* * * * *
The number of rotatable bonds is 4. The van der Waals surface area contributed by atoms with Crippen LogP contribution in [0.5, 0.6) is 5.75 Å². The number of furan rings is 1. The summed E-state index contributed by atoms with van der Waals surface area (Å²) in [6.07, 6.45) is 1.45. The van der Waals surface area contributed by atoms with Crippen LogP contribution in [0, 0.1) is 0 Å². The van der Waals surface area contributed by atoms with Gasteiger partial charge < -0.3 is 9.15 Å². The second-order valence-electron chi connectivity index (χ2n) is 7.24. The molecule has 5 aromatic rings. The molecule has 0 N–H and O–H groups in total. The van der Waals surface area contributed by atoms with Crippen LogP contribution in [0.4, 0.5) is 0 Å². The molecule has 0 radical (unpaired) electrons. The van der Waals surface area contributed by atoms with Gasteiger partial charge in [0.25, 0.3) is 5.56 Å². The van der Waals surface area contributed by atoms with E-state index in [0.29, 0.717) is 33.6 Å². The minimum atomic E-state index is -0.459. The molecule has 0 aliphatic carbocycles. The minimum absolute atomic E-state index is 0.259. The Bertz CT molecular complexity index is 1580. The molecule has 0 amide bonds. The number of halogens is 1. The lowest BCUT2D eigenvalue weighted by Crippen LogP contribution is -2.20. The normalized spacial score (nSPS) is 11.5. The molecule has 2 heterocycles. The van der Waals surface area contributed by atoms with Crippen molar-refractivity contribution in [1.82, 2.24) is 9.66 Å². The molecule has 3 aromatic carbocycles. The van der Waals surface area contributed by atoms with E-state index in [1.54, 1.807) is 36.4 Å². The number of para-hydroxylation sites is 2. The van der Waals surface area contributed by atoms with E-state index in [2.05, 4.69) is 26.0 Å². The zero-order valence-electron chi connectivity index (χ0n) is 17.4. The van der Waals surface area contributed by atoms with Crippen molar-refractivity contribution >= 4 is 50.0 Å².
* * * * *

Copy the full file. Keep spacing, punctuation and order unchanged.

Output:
The number of rotatable bonds is 4. The van der Waals surface area contributed by atoms with Crippen LogP contribution in [0.5, 0.6) is 5.75 Å². The number of furan rings is 1. The summed E-state index contributed by atoms with van der Waals surface area (Å²) in [6.07, 6.45) is 1.45. The van der Waals surface area contributed by atoms with Crippen LogP contribution in [0, 0.1) is 0 Å². The van der Waals surface area contributed by atoms with Gasteiger partial charge < -0.3 is 9.15 Å². The second-order valence-electron chi connectivity index (χ2n) is 7.24. The molecule has 5 aromatic rings. The molecule has 0 N–H and O–H groups in total. The van der Waals surface area contributed by atoms with Crippen LogP contribution in [0.4, 0.5) is 0 Å². The molecule has 0 radical (unpaired) electrons. The van der Waals surface area contributed by atoms with Gasteiger partial charge in [0.25, 0.3) is 5.56 Å². The van der Waals surface area contributed by atoms with E-state index in [0.29, 0.717) is 33.6 Å². The minimum atomic E-state index is -0.459. The molecule has 0 aliphatic carbocycles. The minimum absolute atomic E-state index is 0.259. The Bertz CT molecular complexity index is 1580. The molecule has 0 amide bonds. The number of halogens is 1. The lowest BCUT2D eigenvalue weighted by Crippen LogP contribution is -2.20. The normalized spacial score (nSPS) is 11.5. The molecule has 2 heterocycles. The van der Waals surface area contributed by atoms with Crippen molar-refractivity contribution in [1.82, 2.24) is 9.66 Å². The molecule has 3 aromatic carbocycles. The van der Waals surface area contributed by atoms with E-state index in [1.54, 1.807) is 36.4 Å². The number of para-hydroxylation sites is 2. The van der Waals surface area contributed by atoms with E-state index in [2.05, 4.69) is 26.0 Å². The zero-order valence-electron chi connectivity index (χ0n) is 17.4. The van der Waals surface area contributed by atoms with Crippen molar-refractivity contribution >= 4 is 50.0 Å².